Eder opens the door to Bartók in Key Pianists series
Pianist Terry Eder is the creator of the Key Pianists recital series, now in its second season. Designed to bring lesser-known musicians who have developed insights into particular corners of the repertory, the series presented Eder herself Thursday night at Weill Recital Hall.
Eder is an example of the unique and valuable breed of scholar/musician. Her interest is the Hungarian piano literature tradition. She has studied the music at the source in Hungary, learned the Hungarian language, and worked with pianist Zoltán Kocsis. Kocsis, who died last November, was a great Bartók player, and that composer is one of Eder’s most salient interests—she has recorded his music and delivered lecture/performances on him.
Bartók was the summit of what was a strong recital. Not confined to Hungary, this was a concert with a broader Central European flavor; along with Bartók, Eder played Schubert, Donhányi, and Liszt’s transcription of Schumann’s song “Widmung.”
Bartók was first and last, and for anyone interested in the composer, it was rewarding to hear Eder’s deep knowledge and musical thinking.
The composer is heard as a late romantic Fauvist, or a spiky modernist, and both of those are qualities in his work. But Bartók’s place is ambivalent vis-a-vis those styles; he was a nationalist/ethnographic composer who used elements of romantic and neo-classical dialects to translate the Hungarian and Romanian folk music into compositional structures and forms. His work is both purely architectural and purely expressive in the earthiest sense of songs passed down via oral traditions. Eder played two sets of his pieces that demonstrated this.
She opened the concert with his Fifteen Hungarian Peasant Songs, fundamentally straight transcriptions of folk songs that honored the rhythmic and tonal freedom of the originals and deepened their harmonies. Then as the penultimate work on the program, she played his Op. 20 Improvisations on Hungarian Peasant Songs, eight short works that are among the composer’s greatest achievements.
The Improvisations are astounding pieces, entirely free of the dictates of form but absolutely rigorous and concentrated. Written in 1920, they look forward to the post-serial era of Pierre Boulez and Elliott Carter, while coming straight out of the soil of Bartók’s native land. The music is a cousin to American blues— while being different in sound and form—in its vocalized, deep vernacular sound.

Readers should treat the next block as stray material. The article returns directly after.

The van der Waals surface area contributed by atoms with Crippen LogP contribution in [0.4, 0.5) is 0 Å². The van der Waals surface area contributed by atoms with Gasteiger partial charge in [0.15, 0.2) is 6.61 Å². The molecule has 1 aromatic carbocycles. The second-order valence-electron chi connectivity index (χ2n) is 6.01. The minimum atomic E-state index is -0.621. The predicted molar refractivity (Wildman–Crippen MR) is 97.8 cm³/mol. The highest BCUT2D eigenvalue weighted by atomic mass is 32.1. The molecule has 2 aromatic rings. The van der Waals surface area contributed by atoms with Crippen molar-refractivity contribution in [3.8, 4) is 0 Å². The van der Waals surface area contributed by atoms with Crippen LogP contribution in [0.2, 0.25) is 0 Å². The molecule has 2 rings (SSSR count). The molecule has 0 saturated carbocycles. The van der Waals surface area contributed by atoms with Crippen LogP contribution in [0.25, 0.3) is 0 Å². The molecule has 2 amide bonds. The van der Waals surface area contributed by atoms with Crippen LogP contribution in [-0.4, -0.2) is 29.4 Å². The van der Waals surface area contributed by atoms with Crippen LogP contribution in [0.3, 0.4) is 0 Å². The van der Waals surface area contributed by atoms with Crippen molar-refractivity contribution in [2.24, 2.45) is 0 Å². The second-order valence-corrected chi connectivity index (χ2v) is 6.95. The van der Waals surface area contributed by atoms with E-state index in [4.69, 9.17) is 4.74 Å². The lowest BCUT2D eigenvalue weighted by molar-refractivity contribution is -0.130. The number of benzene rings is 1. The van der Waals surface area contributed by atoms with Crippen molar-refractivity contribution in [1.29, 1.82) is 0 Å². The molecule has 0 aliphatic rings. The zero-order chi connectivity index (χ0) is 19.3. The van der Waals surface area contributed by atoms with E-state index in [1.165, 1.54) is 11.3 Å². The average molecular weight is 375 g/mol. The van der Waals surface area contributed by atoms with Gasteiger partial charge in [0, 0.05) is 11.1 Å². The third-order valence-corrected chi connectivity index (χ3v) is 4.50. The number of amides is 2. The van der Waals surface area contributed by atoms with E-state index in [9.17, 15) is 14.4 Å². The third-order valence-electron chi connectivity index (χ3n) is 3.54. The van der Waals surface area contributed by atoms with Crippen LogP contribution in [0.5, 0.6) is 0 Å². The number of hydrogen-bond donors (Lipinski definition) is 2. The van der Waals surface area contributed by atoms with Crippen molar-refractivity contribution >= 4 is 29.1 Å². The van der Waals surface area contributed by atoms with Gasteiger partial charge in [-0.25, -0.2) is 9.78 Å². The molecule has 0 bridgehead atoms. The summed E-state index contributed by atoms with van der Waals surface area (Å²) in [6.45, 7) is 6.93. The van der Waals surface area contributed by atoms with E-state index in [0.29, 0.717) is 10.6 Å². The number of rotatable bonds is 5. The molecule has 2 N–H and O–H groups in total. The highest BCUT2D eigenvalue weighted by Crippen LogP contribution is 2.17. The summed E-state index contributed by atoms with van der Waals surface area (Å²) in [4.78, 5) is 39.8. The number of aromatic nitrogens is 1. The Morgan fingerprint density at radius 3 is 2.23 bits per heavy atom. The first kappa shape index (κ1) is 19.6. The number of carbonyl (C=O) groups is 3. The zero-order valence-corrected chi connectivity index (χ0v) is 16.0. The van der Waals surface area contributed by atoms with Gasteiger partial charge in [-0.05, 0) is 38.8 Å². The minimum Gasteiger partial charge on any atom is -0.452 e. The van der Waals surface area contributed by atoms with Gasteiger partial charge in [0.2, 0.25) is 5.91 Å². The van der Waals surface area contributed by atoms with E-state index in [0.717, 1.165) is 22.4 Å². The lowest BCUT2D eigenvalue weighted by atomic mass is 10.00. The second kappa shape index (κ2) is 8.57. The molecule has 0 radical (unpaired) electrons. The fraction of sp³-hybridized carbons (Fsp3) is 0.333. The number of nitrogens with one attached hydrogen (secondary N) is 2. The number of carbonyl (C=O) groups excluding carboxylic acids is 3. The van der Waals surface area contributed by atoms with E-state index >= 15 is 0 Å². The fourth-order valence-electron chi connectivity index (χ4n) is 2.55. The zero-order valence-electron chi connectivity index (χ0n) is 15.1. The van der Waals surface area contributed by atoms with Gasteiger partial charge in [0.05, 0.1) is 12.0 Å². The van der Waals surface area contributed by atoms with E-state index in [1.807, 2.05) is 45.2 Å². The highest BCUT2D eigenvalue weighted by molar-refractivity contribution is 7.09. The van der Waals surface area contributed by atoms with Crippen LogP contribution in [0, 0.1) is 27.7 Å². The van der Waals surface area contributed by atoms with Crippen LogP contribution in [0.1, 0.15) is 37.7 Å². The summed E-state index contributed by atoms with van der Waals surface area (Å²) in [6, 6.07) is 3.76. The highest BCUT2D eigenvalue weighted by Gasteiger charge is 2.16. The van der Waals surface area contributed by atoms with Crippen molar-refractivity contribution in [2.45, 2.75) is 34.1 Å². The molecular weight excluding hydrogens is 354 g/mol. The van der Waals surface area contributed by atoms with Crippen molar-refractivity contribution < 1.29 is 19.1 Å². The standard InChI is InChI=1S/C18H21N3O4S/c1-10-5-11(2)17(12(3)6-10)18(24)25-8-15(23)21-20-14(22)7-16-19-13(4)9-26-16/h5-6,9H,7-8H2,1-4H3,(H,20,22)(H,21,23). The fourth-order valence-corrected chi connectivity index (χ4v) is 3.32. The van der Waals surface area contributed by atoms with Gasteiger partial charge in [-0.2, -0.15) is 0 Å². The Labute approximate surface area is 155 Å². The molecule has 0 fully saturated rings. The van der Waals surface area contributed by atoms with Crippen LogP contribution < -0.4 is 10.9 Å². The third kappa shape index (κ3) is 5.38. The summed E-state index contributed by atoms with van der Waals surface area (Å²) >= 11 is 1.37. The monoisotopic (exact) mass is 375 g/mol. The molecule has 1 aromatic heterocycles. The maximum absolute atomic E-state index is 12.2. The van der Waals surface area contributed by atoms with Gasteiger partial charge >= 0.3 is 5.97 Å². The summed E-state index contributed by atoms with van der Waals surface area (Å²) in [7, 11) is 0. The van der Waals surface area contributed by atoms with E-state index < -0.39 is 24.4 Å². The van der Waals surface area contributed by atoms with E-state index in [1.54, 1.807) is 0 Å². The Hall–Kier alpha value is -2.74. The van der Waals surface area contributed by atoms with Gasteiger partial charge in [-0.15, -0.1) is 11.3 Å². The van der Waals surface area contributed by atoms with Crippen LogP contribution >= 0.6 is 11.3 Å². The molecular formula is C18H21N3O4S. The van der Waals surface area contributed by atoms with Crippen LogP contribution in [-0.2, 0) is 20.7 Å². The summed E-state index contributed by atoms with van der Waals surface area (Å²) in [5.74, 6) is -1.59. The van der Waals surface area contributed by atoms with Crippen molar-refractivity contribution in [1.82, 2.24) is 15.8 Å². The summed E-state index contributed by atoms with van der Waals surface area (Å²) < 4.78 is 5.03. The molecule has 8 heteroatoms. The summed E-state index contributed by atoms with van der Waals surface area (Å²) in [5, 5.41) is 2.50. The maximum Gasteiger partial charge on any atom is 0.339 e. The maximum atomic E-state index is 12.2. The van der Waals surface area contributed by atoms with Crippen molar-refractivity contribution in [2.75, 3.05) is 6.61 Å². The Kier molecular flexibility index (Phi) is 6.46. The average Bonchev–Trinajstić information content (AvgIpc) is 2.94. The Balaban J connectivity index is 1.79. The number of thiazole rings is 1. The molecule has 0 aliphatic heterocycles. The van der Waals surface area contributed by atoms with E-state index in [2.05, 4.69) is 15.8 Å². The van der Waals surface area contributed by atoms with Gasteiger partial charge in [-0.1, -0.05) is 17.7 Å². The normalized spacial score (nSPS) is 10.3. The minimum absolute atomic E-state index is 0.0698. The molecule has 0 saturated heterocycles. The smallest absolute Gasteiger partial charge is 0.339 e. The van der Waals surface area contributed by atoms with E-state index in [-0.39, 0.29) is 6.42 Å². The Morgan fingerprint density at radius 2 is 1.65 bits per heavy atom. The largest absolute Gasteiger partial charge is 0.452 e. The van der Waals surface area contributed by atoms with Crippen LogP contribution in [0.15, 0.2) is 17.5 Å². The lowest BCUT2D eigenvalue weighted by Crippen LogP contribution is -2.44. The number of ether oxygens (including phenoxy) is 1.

Eder played the Peasant Songs with a relaxed, intuitive understanding, and the Improvisations with an exciting, controlled aggression. The mysterious “Lento, rubato,” and the three up-tempo improvisations that followed were particularly outstanding for their force and musicianship. Eder’s crisp, muscular attacks gave powerful life to every extemporaneous abstraction and unresolved phrase.
Intensity was the fundamental quality. Eder played with strength and clarity, but only a little delicacy. That, unfortunately, overwhelmed Ernst von Dohnányi’s Six Piano Pieces, Op. 41. Modest exercises in form, the compositions suffered in the company of Bartók and Schubert.
The latter’s Drei Klavierstücke, D. 946, were immediately exciting from the opening statement of the “Allegro assai.” Eder’s playing gave the feeling of opening a movie theater door into the middle of a thrilling chase scene, complete with contrasting flashbacks made more poignant by the knowledge that everything would return to the present, critical moment.
In slower passages, Eder maintained a sense of dignified determination. While other pianists approach this music with a greater sense of poetry, it was refreshing and satisfying to hear Schubert played with this sense of velocity.
Last on the program was “Widmung,” although there was an odd interruption in the flow of the performance. As Eder sat, preparing herself, an elderly gentlemen tottered up on stage, dumped a bouquet of flowers onto the piano strings, shrugged, and stepped off. The premature celebration didn’t affect Eder’s lyrical and luminous playing of the Schumann song, with just the right touch of pianistic drama (via Liszt) at the end.
And indeed the concert closed with Bartók. As an encore, Eder played a propulsive and aggressive “Dance in Bulgarian Rhythm” from Book Six of the Mikrokosmos. One hopes to hear her advocate for Bartók at greater length.
Key Pianists presents pianist Sara David Buechner and mime dancer/mask maker Yayoji Hirano,7:30 p.m., June 1 at Weill Recital Hall. facebook.com/KeyPianists/